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Animal Health Notebook

Fall Calving Needs Just Enough Green Grass

If fall calving is your plan, think about a nice mix of green grass and red and brown.

I think that most everyone agrees that green grass has more nutrition than any of the other colors but there are other important differences that affect cattle health.

Cool-season grasses (C3) generally have less energy and more non-protein nitrogen (NPN) than warm-season grasses (C4). C4 grasses are higher in more complex cell-wall starch and lower in simple sugars than C3 grasses.

Cattle health and production is best on slightly mature C4 grasses, especially when there is a lot of plant diversity. The farther south and the more average the moisture the more this is true.

In the simplest of terms, color coding winter grass based on quality goes from green to red to brown to yellow to white. Green is best, white is worst.

With fall calving, re-breeding, and winter milking, we like to have some green grass and not much white grass or white hay.

Kentucky 31 fescue makes better fall growth than any other C3 grass with which I am acquainted. There are annuals that might beat fescue in the fall if we are experiencing perfect moisture years, but they are expensive and fall moisture is seldom predictable. We stay away from annuals in the beef cattle business.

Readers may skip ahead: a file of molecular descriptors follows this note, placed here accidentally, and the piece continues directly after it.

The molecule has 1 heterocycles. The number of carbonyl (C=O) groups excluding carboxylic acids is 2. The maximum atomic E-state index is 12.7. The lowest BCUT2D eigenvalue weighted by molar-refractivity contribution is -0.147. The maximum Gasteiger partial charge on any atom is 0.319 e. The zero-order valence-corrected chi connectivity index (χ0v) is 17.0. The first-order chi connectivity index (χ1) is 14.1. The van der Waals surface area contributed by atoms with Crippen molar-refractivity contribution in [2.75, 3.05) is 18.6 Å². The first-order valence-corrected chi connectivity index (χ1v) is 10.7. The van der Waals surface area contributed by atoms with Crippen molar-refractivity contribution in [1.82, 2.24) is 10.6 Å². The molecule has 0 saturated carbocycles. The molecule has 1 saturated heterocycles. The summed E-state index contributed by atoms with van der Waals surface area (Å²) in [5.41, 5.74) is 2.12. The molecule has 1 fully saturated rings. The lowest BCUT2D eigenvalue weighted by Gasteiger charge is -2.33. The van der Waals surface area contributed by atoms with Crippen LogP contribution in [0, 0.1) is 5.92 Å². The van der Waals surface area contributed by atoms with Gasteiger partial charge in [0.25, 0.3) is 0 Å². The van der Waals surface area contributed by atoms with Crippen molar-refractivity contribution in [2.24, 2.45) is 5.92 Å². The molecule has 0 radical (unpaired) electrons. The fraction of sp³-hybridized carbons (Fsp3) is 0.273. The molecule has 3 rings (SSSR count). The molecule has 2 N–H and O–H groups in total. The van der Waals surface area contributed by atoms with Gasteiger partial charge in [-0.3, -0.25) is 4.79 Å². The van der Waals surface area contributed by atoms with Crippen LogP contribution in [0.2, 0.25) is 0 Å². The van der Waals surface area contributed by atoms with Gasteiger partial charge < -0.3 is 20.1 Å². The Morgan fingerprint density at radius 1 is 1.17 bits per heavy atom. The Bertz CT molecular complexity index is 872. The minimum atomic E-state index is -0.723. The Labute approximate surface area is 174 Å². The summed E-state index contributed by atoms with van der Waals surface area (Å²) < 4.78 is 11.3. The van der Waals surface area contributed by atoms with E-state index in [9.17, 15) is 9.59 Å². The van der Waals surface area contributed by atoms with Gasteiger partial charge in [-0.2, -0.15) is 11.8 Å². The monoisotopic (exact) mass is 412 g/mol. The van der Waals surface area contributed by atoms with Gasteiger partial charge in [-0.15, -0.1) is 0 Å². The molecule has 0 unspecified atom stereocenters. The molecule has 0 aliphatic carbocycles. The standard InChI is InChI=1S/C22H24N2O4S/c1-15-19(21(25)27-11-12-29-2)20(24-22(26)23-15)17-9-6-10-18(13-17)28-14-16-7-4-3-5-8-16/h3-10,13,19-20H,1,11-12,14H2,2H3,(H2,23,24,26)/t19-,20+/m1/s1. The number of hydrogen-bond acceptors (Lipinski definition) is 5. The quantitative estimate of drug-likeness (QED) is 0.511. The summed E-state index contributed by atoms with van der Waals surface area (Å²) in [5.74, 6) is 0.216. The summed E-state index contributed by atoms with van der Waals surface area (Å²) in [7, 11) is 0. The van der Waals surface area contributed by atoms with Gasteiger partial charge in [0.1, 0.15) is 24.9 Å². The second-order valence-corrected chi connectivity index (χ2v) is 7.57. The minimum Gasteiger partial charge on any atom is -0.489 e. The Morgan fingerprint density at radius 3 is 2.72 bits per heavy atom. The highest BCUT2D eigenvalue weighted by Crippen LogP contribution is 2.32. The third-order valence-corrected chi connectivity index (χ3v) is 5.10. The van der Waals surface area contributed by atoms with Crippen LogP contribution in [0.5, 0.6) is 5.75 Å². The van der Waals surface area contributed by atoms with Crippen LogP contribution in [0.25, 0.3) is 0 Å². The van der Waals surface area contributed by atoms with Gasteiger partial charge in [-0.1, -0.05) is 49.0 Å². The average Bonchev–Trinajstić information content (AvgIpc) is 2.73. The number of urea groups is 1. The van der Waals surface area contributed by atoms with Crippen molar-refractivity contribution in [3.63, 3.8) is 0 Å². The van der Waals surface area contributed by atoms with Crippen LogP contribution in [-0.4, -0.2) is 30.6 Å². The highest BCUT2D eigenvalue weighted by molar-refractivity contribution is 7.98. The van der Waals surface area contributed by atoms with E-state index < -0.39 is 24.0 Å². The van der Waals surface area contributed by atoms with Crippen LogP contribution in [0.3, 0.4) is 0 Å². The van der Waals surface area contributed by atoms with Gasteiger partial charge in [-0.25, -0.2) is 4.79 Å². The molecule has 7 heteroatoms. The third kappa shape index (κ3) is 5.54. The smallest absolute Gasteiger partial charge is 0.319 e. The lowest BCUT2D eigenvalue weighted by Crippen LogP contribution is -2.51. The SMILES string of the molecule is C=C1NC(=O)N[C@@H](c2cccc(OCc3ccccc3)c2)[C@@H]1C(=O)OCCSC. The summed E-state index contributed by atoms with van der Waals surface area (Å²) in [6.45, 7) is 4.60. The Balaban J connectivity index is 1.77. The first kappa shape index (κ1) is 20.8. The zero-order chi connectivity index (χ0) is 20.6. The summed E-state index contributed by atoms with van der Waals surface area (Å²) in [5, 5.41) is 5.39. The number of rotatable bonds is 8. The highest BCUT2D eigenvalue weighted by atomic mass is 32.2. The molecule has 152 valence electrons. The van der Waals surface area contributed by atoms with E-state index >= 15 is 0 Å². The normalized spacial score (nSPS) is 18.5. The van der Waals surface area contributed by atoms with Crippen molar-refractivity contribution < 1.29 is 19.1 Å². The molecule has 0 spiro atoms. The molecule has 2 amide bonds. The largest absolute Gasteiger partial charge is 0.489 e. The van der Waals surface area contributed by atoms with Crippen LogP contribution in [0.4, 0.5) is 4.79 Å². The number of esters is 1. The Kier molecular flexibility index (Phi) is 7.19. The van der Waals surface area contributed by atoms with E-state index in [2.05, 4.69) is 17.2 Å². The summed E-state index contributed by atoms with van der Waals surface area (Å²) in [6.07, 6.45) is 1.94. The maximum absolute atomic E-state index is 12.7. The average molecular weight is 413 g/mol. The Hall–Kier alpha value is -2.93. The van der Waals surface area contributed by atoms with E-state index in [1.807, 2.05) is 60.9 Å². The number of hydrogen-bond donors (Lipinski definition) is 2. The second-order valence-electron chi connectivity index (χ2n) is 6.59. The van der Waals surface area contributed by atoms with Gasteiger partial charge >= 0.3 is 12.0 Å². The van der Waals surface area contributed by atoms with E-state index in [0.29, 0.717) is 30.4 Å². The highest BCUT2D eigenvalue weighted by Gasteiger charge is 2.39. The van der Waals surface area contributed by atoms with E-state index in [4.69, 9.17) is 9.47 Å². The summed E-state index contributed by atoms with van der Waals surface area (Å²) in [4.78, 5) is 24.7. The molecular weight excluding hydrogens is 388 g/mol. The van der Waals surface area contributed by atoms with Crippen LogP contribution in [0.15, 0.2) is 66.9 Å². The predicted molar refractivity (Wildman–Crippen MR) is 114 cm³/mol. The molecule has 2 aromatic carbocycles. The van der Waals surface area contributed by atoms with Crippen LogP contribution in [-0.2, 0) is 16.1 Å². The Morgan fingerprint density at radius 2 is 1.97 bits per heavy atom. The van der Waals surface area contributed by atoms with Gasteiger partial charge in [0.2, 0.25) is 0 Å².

My experience and quite a bit of research indicate that time, diversity, dry matter, and timing are all important when planning and executing a fall calving program that is highly successful, profitable and sustainable every year.

In the fescue belt, we use generous amounts of fescue, especially after frost and during the winter. The key to success with fescue depends on two factors, in particular:
Diversity – Cattle grazing large amounts of tall C4 grasses along with lush fescue out-perform straight fescue cattle and do not become as alkalotic or toxified as cattle on near pure pastures (pretty) of fescue. Bluegrass, brome, orchard grass and other C3 plants help dilute the negative fescue affects, but not to the extent of red or yellow standing C4s or dry prairie hay.
Timing – We do not want cattle consuming over 50% of their dry matter intake from green fescue for over 60 consecutive days. The same pattern is also true with small grains. Performance starts sliding downward after 60 days.

Medium- to high-quality standing diverse dry matter is a huge asset year round. With year-round grazing without hay feeding, this becomes very important.

Good hay is actually near identical to well-mineralized medium to high-quality standing dry grass but it costs a lot more.

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